Tillamook Campaign School Trains Potential Local Candidates

With the May school board elections fast approaching, human dignity leaders around the state are working to identify, recruit, and work with local candidates who will advocate for human dignity and build safe and welcoming communities for all. In 2021, organizers in Tillamook County launched the Tillamook Campaign School to focus their efforts on local elections. This spring marks the third round of the hugely successful program. Read on to learn how the Campaign School came to be and some of the key lessons the organizers learned about effective outreach! 

We have seen local offices and services from county commissions, public schools, and libraries, to health and wellness, and media outlets, come under increasing attack by the far Right. They aren’t trying to change these institutions, they are trying to break them entirely. What do we need to do as a state to not only defend these democratic community pillars more effectively but also build them up stronger than ever? The Tillamook Campaign School is a great example! Reach out to your friendly ROP organizer or reach out to Sidra at sidra@rop.org to let us know how you’re organizing locally!

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Getting Started: How the Campaign School Came to Be

When Bev Stein, a local human dignity group leader, moved to Tillamook County six years ago and received her first ballot in the mail, she saw the race for soil and water conservation district. As hard as she tried, Bev couldn’t find any information about the candidates in the race and was at a loss about how to vote. That’s when she first had the idea for the Tillamook Campaign School.

Bev got together with other organizers in the Tillamook Democracy Project, their local human dignity group, and made a plan. Eventually, the county democrats agreed to collaborate with them on local, nonpartisan races. In the May 2021 election, the campaign school focused on special district races and the school board.

The project was so well received that they ran the school again in November 2022 for city council races! The Tillamook Campaign School has become an ongoing project that identifies local open positions, recruits and encourages potential candidates, shares skills and resources for running effective campaigns, and makes sure community members can find information to understand candidates’ values. 

Now, the school is working with a third cohort, this time focusing on school board races across the county. Each election, the campaign school organizers research the important issues and voting history in their county’s districts, maintain a spreadsheet to keep track of where candidates have filed, and reach out to other local community groups and organizations to seek potential candidates. Once they have recruited folks that they have identified as good potential candidates, they hold a three-part orientation about what it takes to launch a campaign. Then they offer support to potential candidates including trainings, guidance on how to effectively use social media, access to lists for phone and text banking, and sending postcards from the Tillamook Democracy Project in support.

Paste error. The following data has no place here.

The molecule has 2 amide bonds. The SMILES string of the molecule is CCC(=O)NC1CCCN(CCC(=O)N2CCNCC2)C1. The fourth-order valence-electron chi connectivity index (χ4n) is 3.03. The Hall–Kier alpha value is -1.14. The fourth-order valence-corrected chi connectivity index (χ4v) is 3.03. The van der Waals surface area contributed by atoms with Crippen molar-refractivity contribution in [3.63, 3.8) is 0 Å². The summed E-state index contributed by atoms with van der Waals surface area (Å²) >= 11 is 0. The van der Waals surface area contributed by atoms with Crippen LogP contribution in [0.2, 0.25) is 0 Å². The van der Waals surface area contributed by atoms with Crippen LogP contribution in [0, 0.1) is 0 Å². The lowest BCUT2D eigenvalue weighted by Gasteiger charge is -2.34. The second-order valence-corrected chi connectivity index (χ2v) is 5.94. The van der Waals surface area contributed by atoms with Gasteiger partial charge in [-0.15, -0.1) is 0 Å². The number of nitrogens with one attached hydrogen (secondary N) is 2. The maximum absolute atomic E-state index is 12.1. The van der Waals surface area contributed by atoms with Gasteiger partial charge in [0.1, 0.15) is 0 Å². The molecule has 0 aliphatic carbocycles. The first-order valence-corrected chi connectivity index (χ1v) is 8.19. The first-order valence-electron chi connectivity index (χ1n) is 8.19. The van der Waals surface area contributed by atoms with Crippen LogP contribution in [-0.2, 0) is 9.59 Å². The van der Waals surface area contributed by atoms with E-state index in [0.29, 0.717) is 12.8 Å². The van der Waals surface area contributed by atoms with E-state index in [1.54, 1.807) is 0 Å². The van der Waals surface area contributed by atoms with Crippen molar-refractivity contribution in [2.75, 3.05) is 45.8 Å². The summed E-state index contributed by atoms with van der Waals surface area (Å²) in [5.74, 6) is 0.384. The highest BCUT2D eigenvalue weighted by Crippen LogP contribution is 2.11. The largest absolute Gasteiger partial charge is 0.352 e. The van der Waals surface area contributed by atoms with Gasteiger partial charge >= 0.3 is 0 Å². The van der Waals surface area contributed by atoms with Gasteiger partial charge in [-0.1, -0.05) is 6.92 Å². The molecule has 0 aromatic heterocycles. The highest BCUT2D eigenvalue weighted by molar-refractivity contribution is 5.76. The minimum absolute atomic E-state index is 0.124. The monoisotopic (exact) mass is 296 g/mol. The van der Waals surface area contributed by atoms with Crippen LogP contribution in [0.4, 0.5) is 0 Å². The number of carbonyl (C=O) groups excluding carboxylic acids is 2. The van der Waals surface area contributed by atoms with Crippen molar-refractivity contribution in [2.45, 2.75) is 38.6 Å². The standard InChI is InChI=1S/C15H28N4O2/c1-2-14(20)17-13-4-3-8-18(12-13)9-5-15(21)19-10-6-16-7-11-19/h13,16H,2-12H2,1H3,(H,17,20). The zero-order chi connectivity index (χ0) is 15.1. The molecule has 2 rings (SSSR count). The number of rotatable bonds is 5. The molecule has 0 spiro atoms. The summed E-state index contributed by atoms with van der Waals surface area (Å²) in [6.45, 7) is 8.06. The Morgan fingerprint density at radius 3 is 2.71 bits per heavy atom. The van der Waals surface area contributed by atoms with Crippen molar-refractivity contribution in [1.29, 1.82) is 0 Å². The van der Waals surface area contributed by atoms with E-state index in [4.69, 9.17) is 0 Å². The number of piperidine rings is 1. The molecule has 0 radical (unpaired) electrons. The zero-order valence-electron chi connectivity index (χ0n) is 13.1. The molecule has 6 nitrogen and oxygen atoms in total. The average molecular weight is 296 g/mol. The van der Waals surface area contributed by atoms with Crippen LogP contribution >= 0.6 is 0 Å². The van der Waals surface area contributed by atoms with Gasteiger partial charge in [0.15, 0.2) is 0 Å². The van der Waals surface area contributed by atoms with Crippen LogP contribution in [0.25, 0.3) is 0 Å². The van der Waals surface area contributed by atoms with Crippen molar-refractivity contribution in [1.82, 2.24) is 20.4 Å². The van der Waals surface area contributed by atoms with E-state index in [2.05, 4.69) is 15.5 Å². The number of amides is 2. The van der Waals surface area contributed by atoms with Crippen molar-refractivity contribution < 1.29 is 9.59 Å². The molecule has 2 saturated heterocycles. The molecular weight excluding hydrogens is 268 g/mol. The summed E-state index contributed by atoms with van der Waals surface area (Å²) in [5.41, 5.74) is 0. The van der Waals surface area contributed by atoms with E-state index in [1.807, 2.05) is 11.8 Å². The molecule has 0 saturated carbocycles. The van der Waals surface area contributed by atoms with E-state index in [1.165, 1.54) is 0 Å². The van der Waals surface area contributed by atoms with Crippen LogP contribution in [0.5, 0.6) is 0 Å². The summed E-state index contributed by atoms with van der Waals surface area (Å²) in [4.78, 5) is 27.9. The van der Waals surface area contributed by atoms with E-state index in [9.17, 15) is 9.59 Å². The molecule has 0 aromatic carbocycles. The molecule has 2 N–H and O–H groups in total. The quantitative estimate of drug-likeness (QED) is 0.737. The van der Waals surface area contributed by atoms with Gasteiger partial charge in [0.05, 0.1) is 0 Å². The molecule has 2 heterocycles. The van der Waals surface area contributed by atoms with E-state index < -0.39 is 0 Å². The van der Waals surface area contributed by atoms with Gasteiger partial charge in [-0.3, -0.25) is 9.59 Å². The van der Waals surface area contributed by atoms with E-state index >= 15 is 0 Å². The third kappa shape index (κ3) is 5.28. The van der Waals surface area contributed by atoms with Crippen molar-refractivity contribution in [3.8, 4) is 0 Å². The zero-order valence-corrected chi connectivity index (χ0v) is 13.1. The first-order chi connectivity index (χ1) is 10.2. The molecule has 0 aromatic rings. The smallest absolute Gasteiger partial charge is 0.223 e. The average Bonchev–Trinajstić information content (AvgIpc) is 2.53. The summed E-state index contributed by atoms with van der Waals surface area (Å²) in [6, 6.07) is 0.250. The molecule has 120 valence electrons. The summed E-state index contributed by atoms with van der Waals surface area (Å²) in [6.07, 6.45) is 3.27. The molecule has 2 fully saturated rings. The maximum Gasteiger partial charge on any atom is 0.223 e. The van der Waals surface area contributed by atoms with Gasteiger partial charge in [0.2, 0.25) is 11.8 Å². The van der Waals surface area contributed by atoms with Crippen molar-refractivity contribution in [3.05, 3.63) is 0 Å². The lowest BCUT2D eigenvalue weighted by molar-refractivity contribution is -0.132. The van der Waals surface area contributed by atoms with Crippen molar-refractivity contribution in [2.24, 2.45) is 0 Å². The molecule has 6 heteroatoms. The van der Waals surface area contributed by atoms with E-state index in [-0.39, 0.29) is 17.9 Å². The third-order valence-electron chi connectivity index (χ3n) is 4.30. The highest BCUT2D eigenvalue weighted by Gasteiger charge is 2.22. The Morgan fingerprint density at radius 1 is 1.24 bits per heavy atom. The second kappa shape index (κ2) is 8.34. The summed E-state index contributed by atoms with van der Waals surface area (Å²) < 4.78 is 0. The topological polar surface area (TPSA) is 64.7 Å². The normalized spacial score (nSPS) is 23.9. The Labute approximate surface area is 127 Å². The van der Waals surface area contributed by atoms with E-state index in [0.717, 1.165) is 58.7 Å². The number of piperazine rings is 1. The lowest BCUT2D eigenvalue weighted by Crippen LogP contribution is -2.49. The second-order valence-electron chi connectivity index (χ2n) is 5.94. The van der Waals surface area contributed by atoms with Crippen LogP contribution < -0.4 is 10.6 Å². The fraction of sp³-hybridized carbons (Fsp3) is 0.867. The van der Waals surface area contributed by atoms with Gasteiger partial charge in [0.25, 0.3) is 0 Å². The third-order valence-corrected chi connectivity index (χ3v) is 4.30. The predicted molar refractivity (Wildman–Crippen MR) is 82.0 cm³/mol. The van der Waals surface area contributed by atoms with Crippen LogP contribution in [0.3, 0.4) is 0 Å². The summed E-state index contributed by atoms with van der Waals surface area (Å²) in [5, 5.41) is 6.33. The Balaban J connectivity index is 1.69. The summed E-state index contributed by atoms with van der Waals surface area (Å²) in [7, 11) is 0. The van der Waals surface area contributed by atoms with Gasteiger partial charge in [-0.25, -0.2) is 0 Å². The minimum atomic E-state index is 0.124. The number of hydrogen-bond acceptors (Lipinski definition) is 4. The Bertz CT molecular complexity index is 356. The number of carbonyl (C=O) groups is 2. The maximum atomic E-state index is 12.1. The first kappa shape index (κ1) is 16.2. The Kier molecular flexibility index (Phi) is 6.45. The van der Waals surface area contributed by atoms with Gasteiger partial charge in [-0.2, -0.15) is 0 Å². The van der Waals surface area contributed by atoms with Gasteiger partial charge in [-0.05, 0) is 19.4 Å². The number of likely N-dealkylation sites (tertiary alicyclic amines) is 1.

Lessons Learned: How to Effectively Recruit Candidates and Increase Community Engagement

Several campaign school organizers recently gave a presentation to a group of local leaders with Consolidated Oregon Indivisible Network (COIN) about lessons learned from running the school. 

A leadership team that oversees the big picture and coordinates early, one-on-one outreach to potential candidates has been essential. The group always starts with a brainstorming session and then plans their outreach to potential candidates. 

Organizers learned that personal connections and conversations about why people would make good candidates are far more effective than broad requests like group emails. They’ve realized it’s really about cultivating relationships and they know a lot of people in the community.

The trick is to start early making direct asks to anyone who seems like a good fit! Bev shared that whenever she calls someone, they talk through what it takes to run for office and what kind of support the campaign school can offer. 

Tillamook Campaign School organizers have made it easier for community members to make well-informed decisions based on their core values! Small communities typically don’t have city council candidates in the voters’ guide, so it’s often challenging to learn who the candidates are, why they’re running, and what their values and positions are. For the November 2022 elections, the campaign school convinced the local paper, the Headlight Herald, to run a voters guide with information about all of the city council candidates! You can read the full story of the Tillamook Democracy Project creating local voter pamphlets in this ROPnet from last year.

In the third round of the project, organizers are seeing another exciting outcome of the Campaign School. An ever-growing cohort of community members have participated in the school and learned skills and strategies that have built up their capacity for other organizing and campaigning!

Interested in learning more about the Tillamook Campaign School and maybe starting something similar in your community? You can reach out to one of the organizers, Bev, at steinbeverly@gmail.com. What’s your human dignity group doing to organize around upcoming school board elections? Reach out to us by emailing Sidra at sidra@rop.org! We’d love to hear what you’re thinking about!  

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